than can the nyctitropic movements of cotyledons and leaves. In the latter case they place themselves so that their upper surfaces may radiate at night as little as possible into open space, with the upper surfaces of the opposite leaflets often in contact. These movements, which are sometimes extremely complex, are regulated, though not directly caused, by the alternations of light and darkness. In the case of diaheliotropism, cotyledons and leaves place themselves so that their upper surfaces may be exposed to the light, and this movement is regulated, though not directly caused, by the direction whence the light proceeds. In both cases the movement consists of circumnutation modified by innate or constitutional causes, in the same manner as with climbing plants, the circumnutation of which is increased in amplitude and rendered more circular, or again with very young cotyledons and leaves which are thus brought down into a horizontal position by epinasty.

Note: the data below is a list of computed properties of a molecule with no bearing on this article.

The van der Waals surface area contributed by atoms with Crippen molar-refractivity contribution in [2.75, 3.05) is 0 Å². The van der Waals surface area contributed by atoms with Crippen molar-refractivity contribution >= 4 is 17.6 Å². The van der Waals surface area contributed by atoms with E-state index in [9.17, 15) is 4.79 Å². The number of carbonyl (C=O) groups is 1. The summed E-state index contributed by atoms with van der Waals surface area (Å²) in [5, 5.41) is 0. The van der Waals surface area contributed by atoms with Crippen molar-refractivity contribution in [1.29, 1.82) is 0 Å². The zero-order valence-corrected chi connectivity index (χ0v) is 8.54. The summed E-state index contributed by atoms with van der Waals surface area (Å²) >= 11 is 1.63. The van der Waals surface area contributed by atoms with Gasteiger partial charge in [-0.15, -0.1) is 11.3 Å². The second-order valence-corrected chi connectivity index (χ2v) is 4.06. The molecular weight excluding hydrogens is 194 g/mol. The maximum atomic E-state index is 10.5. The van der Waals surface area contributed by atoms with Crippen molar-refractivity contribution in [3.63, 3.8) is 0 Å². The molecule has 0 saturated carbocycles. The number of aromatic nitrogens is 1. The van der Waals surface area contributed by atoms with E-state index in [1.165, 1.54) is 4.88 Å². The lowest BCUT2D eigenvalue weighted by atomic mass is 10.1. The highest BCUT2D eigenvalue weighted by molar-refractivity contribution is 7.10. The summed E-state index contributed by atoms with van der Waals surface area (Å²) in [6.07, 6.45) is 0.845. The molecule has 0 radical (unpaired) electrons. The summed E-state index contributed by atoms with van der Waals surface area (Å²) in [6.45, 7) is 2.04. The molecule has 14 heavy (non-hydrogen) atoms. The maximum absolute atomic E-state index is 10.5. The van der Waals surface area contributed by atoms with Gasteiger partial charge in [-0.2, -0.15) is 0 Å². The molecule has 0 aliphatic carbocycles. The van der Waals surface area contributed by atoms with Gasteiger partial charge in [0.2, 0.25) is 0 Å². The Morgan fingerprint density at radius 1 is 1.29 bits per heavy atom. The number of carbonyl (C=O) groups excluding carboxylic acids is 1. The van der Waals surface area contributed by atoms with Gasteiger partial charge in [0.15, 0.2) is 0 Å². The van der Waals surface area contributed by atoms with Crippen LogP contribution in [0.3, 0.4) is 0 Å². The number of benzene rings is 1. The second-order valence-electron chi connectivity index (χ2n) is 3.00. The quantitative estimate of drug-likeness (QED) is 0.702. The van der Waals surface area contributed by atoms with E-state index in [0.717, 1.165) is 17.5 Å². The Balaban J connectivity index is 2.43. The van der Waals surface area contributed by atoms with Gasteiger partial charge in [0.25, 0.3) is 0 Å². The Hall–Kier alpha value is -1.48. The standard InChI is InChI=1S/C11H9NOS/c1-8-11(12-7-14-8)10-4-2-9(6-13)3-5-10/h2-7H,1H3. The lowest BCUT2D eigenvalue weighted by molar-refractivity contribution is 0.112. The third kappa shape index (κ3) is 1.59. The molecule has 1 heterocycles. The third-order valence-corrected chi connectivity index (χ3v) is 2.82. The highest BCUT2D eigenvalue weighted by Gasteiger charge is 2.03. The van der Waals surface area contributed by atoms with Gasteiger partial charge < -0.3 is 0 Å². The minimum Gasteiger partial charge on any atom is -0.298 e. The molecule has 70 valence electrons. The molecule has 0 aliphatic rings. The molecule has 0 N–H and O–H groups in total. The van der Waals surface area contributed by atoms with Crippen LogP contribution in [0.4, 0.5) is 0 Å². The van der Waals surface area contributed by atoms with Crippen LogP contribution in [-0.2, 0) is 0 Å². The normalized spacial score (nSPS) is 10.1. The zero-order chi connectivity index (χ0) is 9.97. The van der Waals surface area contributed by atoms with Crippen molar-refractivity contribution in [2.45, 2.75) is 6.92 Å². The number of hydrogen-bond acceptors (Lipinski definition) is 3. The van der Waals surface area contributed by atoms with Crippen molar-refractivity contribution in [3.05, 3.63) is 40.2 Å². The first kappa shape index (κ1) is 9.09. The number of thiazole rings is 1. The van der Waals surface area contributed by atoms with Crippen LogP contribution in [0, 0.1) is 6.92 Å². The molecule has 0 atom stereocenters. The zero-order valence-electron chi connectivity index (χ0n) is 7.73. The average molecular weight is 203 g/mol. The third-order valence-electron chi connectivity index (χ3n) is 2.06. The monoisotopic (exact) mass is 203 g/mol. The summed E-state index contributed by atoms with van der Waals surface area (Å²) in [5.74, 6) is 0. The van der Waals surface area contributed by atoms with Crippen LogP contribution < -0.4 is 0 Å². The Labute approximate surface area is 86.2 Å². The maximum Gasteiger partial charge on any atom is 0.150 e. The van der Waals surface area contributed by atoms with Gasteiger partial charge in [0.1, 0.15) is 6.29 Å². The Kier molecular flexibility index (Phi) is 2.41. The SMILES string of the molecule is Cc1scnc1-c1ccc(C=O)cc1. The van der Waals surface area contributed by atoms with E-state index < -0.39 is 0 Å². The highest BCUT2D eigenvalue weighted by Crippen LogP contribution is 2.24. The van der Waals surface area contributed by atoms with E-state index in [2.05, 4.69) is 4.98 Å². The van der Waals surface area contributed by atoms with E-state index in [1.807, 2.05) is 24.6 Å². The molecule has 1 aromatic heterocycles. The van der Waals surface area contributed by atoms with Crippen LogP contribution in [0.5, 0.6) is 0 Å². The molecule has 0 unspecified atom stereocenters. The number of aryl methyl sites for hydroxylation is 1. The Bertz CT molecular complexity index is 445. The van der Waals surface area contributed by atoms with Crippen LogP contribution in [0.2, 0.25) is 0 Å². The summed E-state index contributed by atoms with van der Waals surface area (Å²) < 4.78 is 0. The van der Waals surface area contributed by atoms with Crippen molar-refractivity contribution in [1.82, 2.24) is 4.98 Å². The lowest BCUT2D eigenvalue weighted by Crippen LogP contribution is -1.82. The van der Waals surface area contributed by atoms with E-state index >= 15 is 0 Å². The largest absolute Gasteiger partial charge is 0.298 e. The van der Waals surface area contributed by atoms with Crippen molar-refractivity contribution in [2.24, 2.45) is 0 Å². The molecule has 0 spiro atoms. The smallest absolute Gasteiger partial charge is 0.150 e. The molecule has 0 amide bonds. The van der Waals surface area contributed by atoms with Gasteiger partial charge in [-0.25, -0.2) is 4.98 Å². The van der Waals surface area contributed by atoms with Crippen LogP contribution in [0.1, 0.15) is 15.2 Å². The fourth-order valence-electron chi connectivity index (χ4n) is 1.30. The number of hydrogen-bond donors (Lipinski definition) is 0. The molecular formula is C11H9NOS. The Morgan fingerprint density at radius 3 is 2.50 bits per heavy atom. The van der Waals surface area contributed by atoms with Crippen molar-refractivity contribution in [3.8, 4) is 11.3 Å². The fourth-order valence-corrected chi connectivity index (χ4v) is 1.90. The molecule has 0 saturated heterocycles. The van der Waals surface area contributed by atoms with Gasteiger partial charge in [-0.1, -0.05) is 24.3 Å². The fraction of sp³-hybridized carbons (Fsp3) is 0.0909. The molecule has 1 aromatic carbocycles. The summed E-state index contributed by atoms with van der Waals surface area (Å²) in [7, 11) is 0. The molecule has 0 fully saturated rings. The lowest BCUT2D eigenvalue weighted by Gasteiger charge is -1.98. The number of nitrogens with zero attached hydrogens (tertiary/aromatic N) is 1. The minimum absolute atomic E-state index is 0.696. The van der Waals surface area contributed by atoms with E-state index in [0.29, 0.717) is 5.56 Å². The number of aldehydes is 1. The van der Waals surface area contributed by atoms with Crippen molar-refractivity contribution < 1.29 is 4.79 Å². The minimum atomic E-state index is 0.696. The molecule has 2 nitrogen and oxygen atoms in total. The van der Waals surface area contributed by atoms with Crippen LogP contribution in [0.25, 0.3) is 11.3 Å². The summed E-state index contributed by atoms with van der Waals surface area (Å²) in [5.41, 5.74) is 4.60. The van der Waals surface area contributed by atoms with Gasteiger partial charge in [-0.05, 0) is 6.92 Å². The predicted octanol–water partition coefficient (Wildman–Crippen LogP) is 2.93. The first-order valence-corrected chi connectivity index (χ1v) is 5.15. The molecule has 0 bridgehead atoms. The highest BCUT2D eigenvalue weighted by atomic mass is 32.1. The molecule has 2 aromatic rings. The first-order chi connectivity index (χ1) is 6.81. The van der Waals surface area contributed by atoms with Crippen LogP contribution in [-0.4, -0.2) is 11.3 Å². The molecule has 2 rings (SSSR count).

We have hitherto referred only to those leaves and cotyledons which occupy a permanently horizontal position; but many stand more or less obliquely, and some few upright. the cause of these differences of position is not known; but in accordance with Wiesner's views, hereafter to be given, it is probable that some leaves and cotyledons would suffer, if they were fully illuminated by standing at right angles to the light.